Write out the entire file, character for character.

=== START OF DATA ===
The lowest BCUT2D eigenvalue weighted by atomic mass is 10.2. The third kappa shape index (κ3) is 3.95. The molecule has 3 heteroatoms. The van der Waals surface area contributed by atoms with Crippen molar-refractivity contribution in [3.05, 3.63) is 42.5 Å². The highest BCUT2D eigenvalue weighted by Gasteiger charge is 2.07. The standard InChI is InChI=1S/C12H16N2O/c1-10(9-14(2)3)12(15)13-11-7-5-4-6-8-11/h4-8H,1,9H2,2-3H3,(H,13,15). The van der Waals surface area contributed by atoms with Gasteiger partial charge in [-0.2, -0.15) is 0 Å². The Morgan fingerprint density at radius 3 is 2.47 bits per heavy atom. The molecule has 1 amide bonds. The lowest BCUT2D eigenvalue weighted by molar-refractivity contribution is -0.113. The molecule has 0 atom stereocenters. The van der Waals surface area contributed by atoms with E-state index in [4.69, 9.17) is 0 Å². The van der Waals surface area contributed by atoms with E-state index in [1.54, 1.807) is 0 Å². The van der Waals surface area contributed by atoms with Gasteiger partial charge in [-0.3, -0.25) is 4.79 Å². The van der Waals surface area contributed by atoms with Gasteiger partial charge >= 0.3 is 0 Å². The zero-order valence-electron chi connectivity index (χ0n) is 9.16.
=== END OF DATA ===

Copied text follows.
The lowest BCUT2D eigenvalue weighted by atomic mass is 10.2. The third kappa shape index (κ3) is 3.95. The molecule has 3 heteroatoms. The van der Waals surface area contributed by atoms with Crippen molar-refractivity contribution in [3.05, 3.63) is 42.5 Å². The highest BCUT2D eigenvalue weighted by Gasteiger charge is 2.07. The standard InChI is InChI=1S/C12H16N2O/c1-10(9-14(2)3)12(15)13-11-7-5-4-6-8-11/h4-8H,1,9H2,2-3H3,(H,13,15). The van der Waals surface area contributed by atoms with Gasteiger partial charge in [-0.2, -0.15) is 0 Å². The Morgan fingerprint density at radius 3 is 2.47 bits per heavy atom. The molecule has 1 amide bonds. The lowest BCUT2D eigenvalue weighted by molar-refractivity contribution is -0.113. The molecule has 0 atom stereocenters. The van der Waals surface area contributed by atoms with E-state index in [4.69, 9.17) is 0 Å². The van der Waals surface area contributed by atoms with E-state index in [1.54, 1.807) is 0 Å². The van der Waals surface area contributed by atoms with Gasteiger partial charge in [-0.3, -0.25) is 4.79 Å². The van der Waals surface area contributed by atoms with Gasteiger partial charge >= 0.3 is 0 Å². The zero-order valence-electron chi connectivity index (χ0n) is 9.16.